Under the domestic relations law, only parents can file for custody of minor children. A non-parent can only seek custody if the child is not in a parent’s custody. This is consistent with the Uniform Marriage and Divorce Act from which Arizona law was derived. If a non-parent wants to acquire custody, she must commence proceedings under the stringent standards of the juvenile code. This protects a parent’s rights.
Intervention by the juvenile court only occurs when a parent neglects or abuses the child. The definition of “parent” does not include a stepparent in domestic relations cases. One Arizona case held otherwise: Bryan v. Bryan, 645 P.2d 1267, 1269-70 (1982). That case held the trial court had jurisdiction to award custody to a stepparent in a dissolution action.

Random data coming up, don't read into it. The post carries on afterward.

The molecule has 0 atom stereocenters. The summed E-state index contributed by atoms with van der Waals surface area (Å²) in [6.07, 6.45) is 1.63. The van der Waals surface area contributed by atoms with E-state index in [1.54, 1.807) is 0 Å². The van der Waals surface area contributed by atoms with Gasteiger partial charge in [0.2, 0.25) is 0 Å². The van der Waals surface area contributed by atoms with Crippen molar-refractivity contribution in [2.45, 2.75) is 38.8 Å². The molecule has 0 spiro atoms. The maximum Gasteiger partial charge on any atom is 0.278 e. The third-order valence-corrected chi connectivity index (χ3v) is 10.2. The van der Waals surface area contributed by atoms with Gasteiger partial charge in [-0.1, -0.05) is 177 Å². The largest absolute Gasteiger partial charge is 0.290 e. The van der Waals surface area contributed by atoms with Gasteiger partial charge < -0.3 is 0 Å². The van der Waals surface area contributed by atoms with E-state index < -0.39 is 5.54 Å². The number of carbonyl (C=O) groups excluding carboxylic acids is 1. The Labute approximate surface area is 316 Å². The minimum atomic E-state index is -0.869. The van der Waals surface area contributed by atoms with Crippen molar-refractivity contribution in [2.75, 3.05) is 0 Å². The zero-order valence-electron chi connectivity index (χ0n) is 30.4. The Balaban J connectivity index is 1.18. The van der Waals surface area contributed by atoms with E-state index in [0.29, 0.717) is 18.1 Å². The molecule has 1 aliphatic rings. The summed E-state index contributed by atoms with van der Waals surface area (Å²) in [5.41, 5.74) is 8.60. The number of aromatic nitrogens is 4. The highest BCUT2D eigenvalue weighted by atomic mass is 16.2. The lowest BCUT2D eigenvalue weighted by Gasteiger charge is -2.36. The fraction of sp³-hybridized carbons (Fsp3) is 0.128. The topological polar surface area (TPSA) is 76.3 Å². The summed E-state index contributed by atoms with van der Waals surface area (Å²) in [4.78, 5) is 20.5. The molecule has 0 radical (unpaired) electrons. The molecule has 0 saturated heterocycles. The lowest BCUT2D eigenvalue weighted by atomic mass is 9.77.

However, the Court of Appeals, in this case, disagreed with the Bryan ruling. It found that the legislature intended to restrict divorce custody awards to children “common to” the couple. That means that courts can only award the custody of children to their natural or adoptive parents. In short, a court has no power to award custody to anyone but a parent under domestic relations laws.
The Court of Appeals ruled that the trial court did not have jurisdiction to award custody to Mrs. Olvera. It reversed the judgment of the trial court. It remanded the case for further proceedings consistent with this opinion.
You should be aware there is an exception to the ruling in this case, which is found in Arizona Revised Statute Section 25-409 if a step-parent or other person has been treated by the child as a parent.
More Articles About Child Custody in Arizona
- Access to a Child’s Medical Records in Arizona